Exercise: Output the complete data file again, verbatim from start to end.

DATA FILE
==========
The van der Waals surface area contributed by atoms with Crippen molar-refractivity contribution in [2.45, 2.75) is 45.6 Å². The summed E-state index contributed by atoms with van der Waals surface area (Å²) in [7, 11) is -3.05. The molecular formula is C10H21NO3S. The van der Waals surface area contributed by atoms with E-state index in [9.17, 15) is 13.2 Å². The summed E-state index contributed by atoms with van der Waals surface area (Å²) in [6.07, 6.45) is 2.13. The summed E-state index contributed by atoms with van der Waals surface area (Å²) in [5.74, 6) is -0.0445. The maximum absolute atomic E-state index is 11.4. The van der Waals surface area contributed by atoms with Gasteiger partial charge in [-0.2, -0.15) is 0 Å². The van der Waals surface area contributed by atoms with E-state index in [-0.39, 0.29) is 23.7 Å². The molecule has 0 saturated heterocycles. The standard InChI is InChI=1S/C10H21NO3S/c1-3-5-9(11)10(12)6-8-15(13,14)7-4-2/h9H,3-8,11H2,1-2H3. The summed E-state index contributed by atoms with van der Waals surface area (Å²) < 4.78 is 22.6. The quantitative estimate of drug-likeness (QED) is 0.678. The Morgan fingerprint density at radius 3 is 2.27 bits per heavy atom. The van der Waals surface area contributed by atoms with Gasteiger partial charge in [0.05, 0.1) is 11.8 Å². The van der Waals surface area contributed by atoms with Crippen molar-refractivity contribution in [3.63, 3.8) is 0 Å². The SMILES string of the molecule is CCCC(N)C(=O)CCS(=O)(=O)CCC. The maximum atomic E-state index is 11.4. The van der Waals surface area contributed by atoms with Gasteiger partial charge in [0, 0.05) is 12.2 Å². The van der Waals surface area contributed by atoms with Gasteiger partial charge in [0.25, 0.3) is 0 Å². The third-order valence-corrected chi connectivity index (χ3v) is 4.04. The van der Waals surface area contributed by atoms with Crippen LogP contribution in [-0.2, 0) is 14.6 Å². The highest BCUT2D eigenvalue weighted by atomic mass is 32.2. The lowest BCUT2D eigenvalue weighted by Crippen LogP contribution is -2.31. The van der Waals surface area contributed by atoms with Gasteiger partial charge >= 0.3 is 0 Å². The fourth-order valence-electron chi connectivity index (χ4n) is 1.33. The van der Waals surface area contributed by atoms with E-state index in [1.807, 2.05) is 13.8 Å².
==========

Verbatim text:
The van der Waals surface area contributed by atoms with Crippen molar-refractivity contribution in [2.45, 2.75) is 45.6 Å². The summed E-state index contributed by atoms with van der Waals surface area (Å²) in [7, 11) is -3.05. The molecular formula is C10H21NO3S. The van der Waals surface area contributed by atoms with E-state index in [9.17, 15) is 13.2 Å². The summed E-state index contributed by atoms with van der Waals surface area (Å²) in [6.07, 6.45) is 2.13. The summed E-state index contributed by atoms with van der Waals surface area (Å²) in [5.74, 6) is -0.0445. The maximum absolute atomic E-state index is 11.4. The van der Waals surface area contributed by atoms with Gasteiger partial charge in [-0.2, -0.15) is 0 Å². The van der Waals surface area contributed by atoms with E-state index in [-0.39, 0.29) is 23.7 Å². The molecule has 0 saturated heterocycles. The standard InChI is InChI=1S/C10H21NO3S/c1-3-5-9(11)10(12)6-8-15(13,14)7-4-2/h9H,3-8,11H2,1-2H3. The summed E-state index contributed by atoms with van der Waals surface area (Å²) < 4.78 is 22.6. The quantitative estimate of drug-likeness (QED) is 0.678. The Morgan fingerprint density at radius 3 is 2.27 bits per heavy atom. The van der Waals surface area contributed by atoms with Gasteiger partial charge in [0.05, 0.1) is 11.8 Å². The van der Waals surface area contributed by atoms with Crippen molar-refractivity contribution in [3.63, 3.8) is 0 Å². The SMILES string of the molecule is CCCC(N)C(=O)CCS(=O)(=O)CCC. The maximum atomic E-state index is 11.4. The van der Waals surface area contributed by atoms with Gasteiger partial charge in [0, 0.05) is 12.2 Å². The van der Waals surface area contributed by atoms with Gasteiger partial charge in [0.25, 0.3) is 0 Å². The third-order valence-corrected chi connectivity index (χ3v) is 4.04. The van der Waals surface area contributed by atoms with Crippen LogP contribution in [-0.2, 0) is 14.6 Å². The highest BCUT2D eigenvalue weighted by atomic mass is 32.2. The lowest BCUT2D eigenvalue weighted by Crippen LogP contribution is -2.31. The van der Waals surface area contributed by atoms with Gasteiger partial charge >= 0.3 is 0 Å². The fourth-order valence-electron chi connectivity index (χ4n) is 1.33. The van der Waals surface area contributed by atoms with E-state index in [1.807, 2.05) is 13.8 Å².